Archive for the ‘ Competition ’ Category

Contests Gone Wild: Controlling the Promotional Contest in Canada



Have you ever thought about organizing a Bikini Contest to give away a prize? What about organizing any promotional contest?

The reality is, promotional contests are absolutely everywhere.  Canadians love contests, and the contest industry is on a high. It’s almost impossible getting through your day without coming across some advertised contest. Whether you observe them online, on the radio, or on roadside billboards, the laws governing how these contests must run are crucial for every advertiser to be aware of in order to avoid severe criminal and civil penalties in the event of legal shortfalls. Read more

Bell Canada Pays Price for Misleading Advertising: Who’s Next?




After being taken on by the Competition Bureau, Bell Canada has agreed to pay a monetary fine of $10 million to the Bureau for engaging in misleading advertising.

Bell Canada’s advertised prices failed to include the many hidden fees such as modem rental and phone and digital television services that were later tacked on when consumers tried purchasing the advertised products or services. For example, Bell’s bundle package, which included cable, television and home phone services was advertised as low as $69.90/month but actual prices charged were $80.27 (about 15% more). An investigation launched by the Bureau determined that Bell has been engaging in this practice since December 2007. Read more

Greenwashing in the Consumer Marketplace: Marketers Will Make Green as Long as Consumers Go Green

The recent practice of what has become known as “Greenwashing” refers to the act of companies dishonestly or insincerely branding their products as environmentally friendly when in fact they are not nearly as environmentally sound as consumers are lead to believe. The challenges associated with Greenwashing are quickly becoming an invitation for legal intervention on many fronts and may likely continue to develop into a niche legal practice with an abundance of opportunity. Greenwashing claims are becoming extremely popular, and lawsuits and class actions in relation to Greenwashing claims have only seen the tip of the iceberg according to industry experts.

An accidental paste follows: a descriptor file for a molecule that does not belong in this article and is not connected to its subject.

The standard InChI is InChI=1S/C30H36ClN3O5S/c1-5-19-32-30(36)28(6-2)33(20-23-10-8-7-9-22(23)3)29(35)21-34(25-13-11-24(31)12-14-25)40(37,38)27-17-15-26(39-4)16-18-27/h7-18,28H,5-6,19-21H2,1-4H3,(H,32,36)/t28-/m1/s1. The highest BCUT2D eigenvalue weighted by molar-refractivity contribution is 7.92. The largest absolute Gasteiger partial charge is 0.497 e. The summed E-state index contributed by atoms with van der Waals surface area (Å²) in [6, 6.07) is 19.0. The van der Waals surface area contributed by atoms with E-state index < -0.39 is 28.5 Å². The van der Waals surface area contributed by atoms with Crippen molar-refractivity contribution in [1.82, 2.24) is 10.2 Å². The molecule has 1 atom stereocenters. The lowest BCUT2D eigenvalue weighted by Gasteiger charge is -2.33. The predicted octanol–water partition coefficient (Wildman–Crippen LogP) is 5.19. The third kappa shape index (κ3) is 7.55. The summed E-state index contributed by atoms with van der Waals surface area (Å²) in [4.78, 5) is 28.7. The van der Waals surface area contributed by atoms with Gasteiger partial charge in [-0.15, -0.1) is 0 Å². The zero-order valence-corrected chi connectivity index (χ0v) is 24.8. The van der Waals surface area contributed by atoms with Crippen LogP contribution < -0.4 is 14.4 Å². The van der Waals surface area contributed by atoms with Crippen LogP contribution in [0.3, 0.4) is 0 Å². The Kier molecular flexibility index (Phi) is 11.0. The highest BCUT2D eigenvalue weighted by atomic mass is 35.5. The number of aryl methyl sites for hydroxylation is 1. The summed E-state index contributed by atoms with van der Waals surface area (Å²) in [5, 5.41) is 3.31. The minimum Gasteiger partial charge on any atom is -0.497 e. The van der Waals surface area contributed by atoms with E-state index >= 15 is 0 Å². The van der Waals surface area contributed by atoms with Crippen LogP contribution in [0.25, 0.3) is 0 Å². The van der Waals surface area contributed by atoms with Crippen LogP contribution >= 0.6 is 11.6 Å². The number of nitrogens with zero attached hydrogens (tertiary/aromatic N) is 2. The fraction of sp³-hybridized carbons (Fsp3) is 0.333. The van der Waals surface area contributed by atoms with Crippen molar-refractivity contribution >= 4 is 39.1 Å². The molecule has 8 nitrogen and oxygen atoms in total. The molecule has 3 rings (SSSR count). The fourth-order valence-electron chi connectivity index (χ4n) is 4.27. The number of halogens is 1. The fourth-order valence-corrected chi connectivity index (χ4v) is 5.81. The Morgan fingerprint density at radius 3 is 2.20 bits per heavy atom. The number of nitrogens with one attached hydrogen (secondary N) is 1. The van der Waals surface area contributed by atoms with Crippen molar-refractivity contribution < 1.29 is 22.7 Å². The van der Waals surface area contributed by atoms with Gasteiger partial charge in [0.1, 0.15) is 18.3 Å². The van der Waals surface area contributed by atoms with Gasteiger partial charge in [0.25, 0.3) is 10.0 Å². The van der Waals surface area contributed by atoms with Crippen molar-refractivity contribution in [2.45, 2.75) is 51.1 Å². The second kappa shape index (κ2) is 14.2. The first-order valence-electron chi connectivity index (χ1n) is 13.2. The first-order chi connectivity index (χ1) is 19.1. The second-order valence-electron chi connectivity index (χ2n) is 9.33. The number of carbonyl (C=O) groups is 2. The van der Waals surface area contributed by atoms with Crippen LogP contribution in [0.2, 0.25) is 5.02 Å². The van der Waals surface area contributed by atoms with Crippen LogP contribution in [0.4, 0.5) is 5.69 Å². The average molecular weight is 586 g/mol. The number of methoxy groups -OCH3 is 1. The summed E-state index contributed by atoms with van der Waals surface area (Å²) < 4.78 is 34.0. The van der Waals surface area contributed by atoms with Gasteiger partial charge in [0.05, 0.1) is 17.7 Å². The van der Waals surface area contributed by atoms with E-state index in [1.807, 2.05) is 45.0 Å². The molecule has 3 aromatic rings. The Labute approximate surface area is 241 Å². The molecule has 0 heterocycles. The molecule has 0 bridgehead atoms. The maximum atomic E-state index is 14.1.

Although misleading advertising and false labeling is not uncommon amongst many industries, I’ve decided to focus specifically on these issues as they relate to  Environmental Marketing because of the immense consumer fixation on “Going Green” and companies’ determination to meet this consumer need. Read more



The Government of Canada has recently made some drastic amendments to the Competition Act (“the Act”) in efforts to further protect Canadians from the effects of anticompetitive market behaviour. Some of the key areas of the Act that have been overhauled include sections that relate to deceptive marketing practices, conspiracies, and the merger review process. The focus of this article will be centered on understanding why the current competition regime in Canada ought to be considered by trade associations and their members in their dealings to avoid potentially serious legal consequences.

Trade associations have been described as “individuals and corporations with common commercial interests who, under the auspices of the organization, join together to take joint actions that further their commercial or professional goals”. At first glance, this description may seem to lay the groundwork for completely legitimate activity such as discussing matters of industry importance, safety and quality standards and industry trends. In addition, because the Act lacks  provisions dealing exclusively with trade associations directly, one may think that activities involving trade associations are not on the Government’s radar. However, it must also be recognized that the risks associated with bringing market competitors together into such a tight forum creates a launching pad for trade association members to engage in anticompetitive conduct, which could very well be captured by the Act. However, this is not to downplay the legitimate roles trade associations have. As a result, the following will outline ways to maintain these legitimate purposes while being mindful of where to exercise caution.

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